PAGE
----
Offshore, all three divers are regular as well as a variety of seabirds. Regular passage birds include Manx Shearwater and Sooty Shearwater, European Storm-petrel and Leach's Storm-petrel, and Great Skua, Pomarine Skua and Arctic Skua. This is one of the most regular sites in Britain for Long-tailed Skua on spring passage and in October 2003 a male Snowy Owl was present on the island all month.


To do


Birds you can see here include:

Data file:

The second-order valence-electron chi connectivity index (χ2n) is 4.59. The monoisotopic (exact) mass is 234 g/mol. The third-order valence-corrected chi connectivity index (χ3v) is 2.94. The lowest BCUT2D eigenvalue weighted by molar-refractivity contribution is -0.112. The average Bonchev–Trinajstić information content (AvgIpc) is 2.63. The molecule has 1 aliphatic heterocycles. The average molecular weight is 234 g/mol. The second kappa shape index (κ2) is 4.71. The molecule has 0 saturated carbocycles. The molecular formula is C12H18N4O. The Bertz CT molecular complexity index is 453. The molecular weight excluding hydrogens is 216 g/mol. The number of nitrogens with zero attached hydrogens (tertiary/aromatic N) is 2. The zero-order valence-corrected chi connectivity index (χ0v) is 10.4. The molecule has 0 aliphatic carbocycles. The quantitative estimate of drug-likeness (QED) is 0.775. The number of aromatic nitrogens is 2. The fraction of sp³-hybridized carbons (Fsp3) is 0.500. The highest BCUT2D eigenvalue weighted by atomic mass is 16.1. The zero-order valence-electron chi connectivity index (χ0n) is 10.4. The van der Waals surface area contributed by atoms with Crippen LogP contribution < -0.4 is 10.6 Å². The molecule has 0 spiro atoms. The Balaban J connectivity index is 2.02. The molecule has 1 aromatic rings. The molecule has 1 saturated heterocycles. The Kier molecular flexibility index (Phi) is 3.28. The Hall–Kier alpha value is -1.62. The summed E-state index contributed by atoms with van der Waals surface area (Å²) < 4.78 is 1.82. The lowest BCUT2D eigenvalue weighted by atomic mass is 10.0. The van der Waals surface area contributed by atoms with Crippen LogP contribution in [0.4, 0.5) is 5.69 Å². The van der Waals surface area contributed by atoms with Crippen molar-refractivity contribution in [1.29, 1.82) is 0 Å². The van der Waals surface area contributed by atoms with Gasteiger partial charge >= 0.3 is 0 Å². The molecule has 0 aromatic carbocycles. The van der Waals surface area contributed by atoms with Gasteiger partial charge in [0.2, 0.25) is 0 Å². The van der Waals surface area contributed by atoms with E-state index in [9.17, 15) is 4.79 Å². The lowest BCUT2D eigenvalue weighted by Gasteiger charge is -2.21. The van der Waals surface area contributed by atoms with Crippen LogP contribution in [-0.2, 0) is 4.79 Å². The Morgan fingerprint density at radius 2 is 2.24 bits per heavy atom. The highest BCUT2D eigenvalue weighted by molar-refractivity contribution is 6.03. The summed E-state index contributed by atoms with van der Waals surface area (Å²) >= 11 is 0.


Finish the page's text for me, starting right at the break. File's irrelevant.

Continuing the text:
Red-throated Diver, Northern Fulmar, Sooty Shearwater, Manx Shearwater, European Storm-petrel, Leach's Storm Petrel, Northern Gannet, Great Cormorant, European Shag, Grey Heron, Mute Swan, Whooper Swan, (scarce Su), Pink-footed Goose, Greater White-fronted Goose, Greylag Goose, Barnacle Goose, Common Shelduck, Eurasian Wigeon, Gadwall, Common Teal, Mallard, Northern Pintail, Northern Shoveler, Common Pochard, Greater Scaup, Tufted Duck, Common Eider, Common Scoter, Long-tailed Duck, Common Goldeneye, Red-breasted Merganser, Hen Harrier, Common Buzzard, Golden Eagle, Common Kestrel, Merlin, Peregrine Falcon, Red Grouse, Corn Crake, Common Moorhen, Eurasian Coot, Eurasian Oystercatcher, Ringed Plover, Eurasian Golden Plover, Grey Plover, Northern Lapwing, Red Knot, Sanderling, Little Stint, Purple Sandpiper, Dunlin, Ruff, Eurasian Woodcock, Jack Snipe, Common Snipe, Bar-tailed Godwit, Whimbrel, Eurasian Curlew, Common Redshank, Common Greenshank, Common Sandpiper, Ruddy Turnstone, Red-necked Phalarope, Pomarine Skua, Arctic Skua, Long-tailed Skua, Great Skua, Black-headed Gull, Common Gull, Lesser Black-backed Gull, Herring Gull, Iceland Gull, Glaucous Gull, Great Black-backed Gull, Black-legged Kittiwake, Common Tern, Arctic Tern, Little Tern, Common Guillemot, Razorbill, Black Guillemot, Rock Dove, Eurasian Collared Dove, Common Cuckoo, Short-eared Owl, Eurasian Skylark, Barn Swallow, Meadow Pipit, Rock Pipit, Pied Wagtail, Common Wren, Dunnock, Eurasian Robin, Whinchat, European Stonechat, Northern Wheatear, Eurasian Blackbird, Fieldfare, Song Thrush, Redwing, Sedge Warbler, Willow Warbler, Hooded Crow, Northern Raven, Common Starling, House Sparrow, European Greenfinch, Twite, Snow Bunting, Reed Bunting, Corn Bunting